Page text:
"Urban communities in India are not sustainable"- discuss


"Urban communities in India are not sustainable"- discuss

 Sustainability is defined as meeting the needs of the present population without compromising the ability of future generations. Communities can be sustainable economically through creating good jobs and offering economic stability, environmentally by using renewable resources and preserving environments and socially by ensuring good health and education as well as social justice for everyone. Urban India is made up of 1/4 of the Indian population but is rapidly growing and has many different communities offering sustainable and non-sustainable routines.

 There are some urban communities in India which are sustainable in different ways, one being Bangalore, the developing IT service sector in India. Bangalore now employ around a million people in software development business and processing after western countries outsourced their work to India. This created a mass of well paid jobs for people living in the urban areas and has given the poorer people in rural areas the opportunities to migrate for work. This community has led to increased education for the locals through training at the workplace as well as improving the quality of life for others by enabling them to buy basic amenities. This has become more sustainable socially and economically by providing for the locals and allowing them to live more independently with their own wages. However, even though this IT sector is creating jobs with fair wages, it is taking the workers away from becoming doctors or teachers as they can earn a higher wage in a call centre. This can be unsustainable in the future as it means they will not have enough workers to meet the medical or educational demands.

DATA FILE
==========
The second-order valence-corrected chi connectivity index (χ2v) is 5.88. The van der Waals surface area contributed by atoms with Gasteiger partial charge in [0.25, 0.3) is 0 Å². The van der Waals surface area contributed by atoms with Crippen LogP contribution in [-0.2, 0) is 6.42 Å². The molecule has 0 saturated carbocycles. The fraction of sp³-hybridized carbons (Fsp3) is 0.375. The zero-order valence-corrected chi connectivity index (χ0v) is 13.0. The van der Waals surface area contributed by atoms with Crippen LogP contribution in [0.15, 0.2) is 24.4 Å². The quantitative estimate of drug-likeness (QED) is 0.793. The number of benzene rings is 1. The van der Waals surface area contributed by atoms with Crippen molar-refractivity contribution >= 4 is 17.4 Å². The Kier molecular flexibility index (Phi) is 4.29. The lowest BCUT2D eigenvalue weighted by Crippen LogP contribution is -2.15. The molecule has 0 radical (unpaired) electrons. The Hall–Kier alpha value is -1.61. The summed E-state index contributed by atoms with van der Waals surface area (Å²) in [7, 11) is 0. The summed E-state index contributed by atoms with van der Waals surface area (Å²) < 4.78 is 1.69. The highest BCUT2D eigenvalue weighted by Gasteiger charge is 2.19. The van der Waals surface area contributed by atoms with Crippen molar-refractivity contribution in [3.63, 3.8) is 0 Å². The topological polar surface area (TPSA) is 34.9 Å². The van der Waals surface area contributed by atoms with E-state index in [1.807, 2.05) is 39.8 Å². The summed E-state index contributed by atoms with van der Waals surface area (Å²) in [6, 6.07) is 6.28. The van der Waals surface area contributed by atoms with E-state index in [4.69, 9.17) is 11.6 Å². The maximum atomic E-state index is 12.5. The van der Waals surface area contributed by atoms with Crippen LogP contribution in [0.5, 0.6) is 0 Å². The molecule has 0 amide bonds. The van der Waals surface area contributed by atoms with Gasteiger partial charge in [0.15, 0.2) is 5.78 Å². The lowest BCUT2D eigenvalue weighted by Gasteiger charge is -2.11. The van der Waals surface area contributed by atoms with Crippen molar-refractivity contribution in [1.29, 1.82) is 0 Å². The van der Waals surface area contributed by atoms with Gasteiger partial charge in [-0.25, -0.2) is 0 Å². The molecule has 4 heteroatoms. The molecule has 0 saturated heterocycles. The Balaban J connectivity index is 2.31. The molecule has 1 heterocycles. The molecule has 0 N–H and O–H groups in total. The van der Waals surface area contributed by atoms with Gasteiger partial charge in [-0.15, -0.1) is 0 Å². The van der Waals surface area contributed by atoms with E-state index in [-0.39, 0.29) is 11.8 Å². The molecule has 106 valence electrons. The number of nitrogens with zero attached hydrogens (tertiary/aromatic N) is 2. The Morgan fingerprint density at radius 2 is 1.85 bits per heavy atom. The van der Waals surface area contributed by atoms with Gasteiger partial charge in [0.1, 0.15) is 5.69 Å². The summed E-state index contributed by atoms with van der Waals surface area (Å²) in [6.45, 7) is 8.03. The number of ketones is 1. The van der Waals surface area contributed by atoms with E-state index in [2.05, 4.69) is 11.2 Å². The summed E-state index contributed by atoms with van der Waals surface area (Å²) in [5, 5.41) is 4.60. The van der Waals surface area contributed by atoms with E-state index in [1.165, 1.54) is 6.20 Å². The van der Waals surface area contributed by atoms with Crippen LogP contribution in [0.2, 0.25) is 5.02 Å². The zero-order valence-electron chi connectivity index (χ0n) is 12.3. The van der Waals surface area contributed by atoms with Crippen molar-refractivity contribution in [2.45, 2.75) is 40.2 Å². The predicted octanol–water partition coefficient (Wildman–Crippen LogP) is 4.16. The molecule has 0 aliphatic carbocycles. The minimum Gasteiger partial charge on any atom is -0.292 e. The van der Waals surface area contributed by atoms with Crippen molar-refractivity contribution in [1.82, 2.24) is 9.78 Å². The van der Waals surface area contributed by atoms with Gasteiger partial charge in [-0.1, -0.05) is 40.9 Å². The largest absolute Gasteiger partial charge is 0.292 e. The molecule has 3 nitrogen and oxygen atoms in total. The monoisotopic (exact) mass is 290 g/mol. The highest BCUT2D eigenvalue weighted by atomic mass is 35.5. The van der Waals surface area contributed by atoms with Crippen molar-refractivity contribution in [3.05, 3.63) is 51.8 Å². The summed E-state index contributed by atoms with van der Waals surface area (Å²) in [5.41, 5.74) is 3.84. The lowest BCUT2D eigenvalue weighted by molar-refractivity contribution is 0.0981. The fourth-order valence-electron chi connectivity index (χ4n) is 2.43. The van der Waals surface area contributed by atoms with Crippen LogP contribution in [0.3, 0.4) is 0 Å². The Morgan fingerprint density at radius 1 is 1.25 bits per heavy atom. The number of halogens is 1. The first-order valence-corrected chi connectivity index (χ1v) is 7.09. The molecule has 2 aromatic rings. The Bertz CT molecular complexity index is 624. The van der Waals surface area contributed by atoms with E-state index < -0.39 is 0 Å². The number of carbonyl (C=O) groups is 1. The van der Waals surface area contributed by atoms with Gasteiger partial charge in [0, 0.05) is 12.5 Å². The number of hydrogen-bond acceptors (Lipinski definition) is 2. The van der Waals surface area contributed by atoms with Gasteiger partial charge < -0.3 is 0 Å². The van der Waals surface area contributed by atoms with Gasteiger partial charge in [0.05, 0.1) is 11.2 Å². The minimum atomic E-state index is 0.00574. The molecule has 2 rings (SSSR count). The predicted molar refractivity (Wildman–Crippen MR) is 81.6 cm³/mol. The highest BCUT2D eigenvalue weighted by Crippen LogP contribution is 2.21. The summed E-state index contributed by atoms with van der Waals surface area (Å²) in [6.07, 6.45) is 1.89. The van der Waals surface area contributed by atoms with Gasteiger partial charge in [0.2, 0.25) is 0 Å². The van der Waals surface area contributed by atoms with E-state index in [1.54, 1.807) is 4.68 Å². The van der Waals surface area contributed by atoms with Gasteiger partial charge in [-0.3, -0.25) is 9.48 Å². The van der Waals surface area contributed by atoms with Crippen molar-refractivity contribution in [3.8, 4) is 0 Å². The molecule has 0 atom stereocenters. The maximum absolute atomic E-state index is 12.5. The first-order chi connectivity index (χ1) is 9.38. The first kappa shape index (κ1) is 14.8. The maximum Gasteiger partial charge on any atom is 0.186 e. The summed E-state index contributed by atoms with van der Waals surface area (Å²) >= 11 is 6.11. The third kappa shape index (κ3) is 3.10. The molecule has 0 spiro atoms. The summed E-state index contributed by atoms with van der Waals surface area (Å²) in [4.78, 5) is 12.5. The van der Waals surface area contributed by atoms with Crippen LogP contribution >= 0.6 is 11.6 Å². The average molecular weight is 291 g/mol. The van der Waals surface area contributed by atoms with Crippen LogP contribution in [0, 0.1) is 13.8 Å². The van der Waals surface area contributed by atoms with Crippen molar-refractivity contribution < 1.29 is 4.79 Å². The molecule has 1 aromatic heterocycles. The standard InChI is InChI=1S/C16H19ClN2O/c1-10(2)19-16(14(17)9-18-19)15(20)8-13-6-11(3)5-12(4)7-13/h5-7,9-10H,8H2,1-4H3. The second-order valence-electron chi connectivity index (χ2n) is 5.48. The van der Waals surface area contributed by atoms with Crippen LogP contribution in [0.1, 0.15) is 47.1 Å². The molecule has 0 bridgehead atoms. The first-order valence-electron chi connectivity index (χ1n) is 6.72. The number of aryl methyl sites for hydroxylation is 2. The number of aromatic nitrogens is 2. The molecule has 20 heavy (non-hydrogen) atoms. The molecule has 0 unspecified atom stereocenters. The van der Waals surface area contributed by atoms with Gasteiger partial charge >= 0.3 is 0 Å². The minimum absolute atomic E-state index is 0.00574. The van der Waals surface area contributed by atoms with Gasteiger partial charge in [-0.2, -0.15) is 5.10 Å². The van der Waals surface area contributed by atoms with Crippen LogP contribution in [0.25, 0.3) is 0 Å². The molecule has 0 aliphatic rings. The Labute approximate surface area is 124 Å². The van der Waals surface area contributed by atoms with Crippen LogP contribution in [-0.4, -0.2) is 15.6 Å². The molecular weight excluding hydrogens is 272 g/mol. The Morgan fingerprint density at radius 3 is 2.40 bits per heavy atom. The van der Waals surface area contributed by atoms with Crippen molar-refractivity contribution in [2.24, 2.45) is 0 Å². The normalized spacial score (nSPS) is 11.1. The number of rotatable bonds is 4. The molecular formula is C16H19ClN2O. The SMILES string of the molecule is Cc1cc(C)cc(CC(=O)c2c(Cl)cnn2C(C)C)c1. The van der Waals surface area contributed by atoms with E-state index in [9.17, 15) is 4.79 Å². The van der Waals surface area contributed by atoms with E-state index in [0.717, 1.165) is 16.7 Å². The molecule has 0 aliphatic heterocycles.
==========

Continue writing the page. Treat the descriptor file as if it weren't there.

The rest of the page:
However, there are communities in urban India which are not sustainable and support his statement, one of which being the Dharavi slum in Mumbai. Socially, Dharavi slum is not sustainable due to the poor housing, inadequate sanitation and extreme inequality. The housing in Dharavi is extremely small and with over 20 people living in many of the houses, they are overcrowded and cramped. The majority of the housing has few basic


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